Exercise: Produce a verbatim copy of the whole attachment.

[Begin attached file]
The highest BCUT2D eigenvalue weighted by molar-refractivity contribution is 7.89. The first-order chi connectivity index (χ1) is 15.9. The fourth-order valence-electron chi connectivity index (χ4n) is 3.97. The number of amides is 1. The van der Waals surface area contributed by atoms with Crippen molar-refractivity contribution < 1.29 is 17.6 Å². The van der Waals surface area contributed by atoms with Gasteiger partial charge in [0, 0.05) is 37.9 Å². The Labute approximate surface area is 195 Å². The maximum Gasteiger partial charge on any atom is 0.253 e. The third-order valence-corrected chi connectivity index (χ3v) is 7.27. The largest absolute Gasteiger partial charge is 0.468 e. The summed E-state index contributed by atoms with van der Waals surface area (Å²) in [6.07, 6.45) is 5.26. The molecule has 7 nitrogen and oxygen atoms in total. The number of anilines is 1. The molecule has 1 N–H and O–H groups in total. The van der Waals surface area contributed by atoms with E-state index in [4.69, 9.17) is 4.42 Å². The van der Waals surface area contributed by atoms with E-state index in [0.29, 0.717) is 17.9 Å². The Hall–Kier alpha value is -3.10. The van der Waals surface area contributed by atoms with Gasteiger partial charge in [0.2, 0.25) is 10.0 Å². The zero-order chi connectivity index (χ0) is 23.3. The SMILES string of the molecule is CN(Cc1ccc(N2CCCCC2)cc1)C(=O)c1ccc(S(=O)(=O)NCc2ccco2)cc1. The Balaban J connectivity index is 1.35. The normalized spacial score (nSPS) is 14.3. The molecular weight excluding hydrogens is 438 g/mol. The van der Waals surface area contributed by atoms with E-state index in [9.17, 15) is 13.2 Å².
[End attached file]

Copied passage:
The highest BCUT2D eigenvalue weighted by molar-refractivity contribution is 7.89. The first-order chi connectivity index (χ1) is 15.9. The fourth-order valence-electron chi connectivity index (χ4n) is 3.97. The number of amides is 1. The van der Waals surface area contributed by atoms with Crippen molar-refractivity contribution < 1.29 is 17.6 Å². The van der Waals surface area contributed by atoms with Gasteiger partial charge in [0, 0.05) is 37.9 Å². The Labute approximate surface area is 195 Å². The maximum Gasteiger partial charge on any atom is 0.253 e. The third-order valence-corrected chi connectivity index (χ3v) is 7.27. The largest absolute Gasteiger partial charge is 0.468 e. The summed E-state index contributed by atoms with van der Waals surface area (Å²) in [6.07, 6.45) is 5.26. The molecule has 7 nitrogen and oxygen atoms in total. The number of anilines is 1. The molecule has 1 N–H and O–H groups in total. The van der Waals surface area contributed by atoms with E-state index in [4.69, 9.17) is 4.42 Å². The van der Waals surface area contributed by atoms with E-state index in [0.29, 0.717) is 17.9 Å². The Hall–Kier alpha value is -3.10. The van der Waals surface area contributed by atoms with Gasteiger partial charge in [0.2, 0.25) is 10.0 Å². The zero-order chi connectivity index (χ0) is 23.3. The SMILES string of the molecule is CN(Cc1ccc(N2CCCCC2)cc1)C(=O)c1ccc(S(=O)(=O)NCc2ccco2)cc1. The Balaban J connectivity index is 1.35. The normalized spacial score (nSPS) is 14.3. The molecular weight excluding hydrogens is 438 g/mol. The van der Waals surface area contributed by atoms with E-state index in [9.17, 15) is 13.2 Å².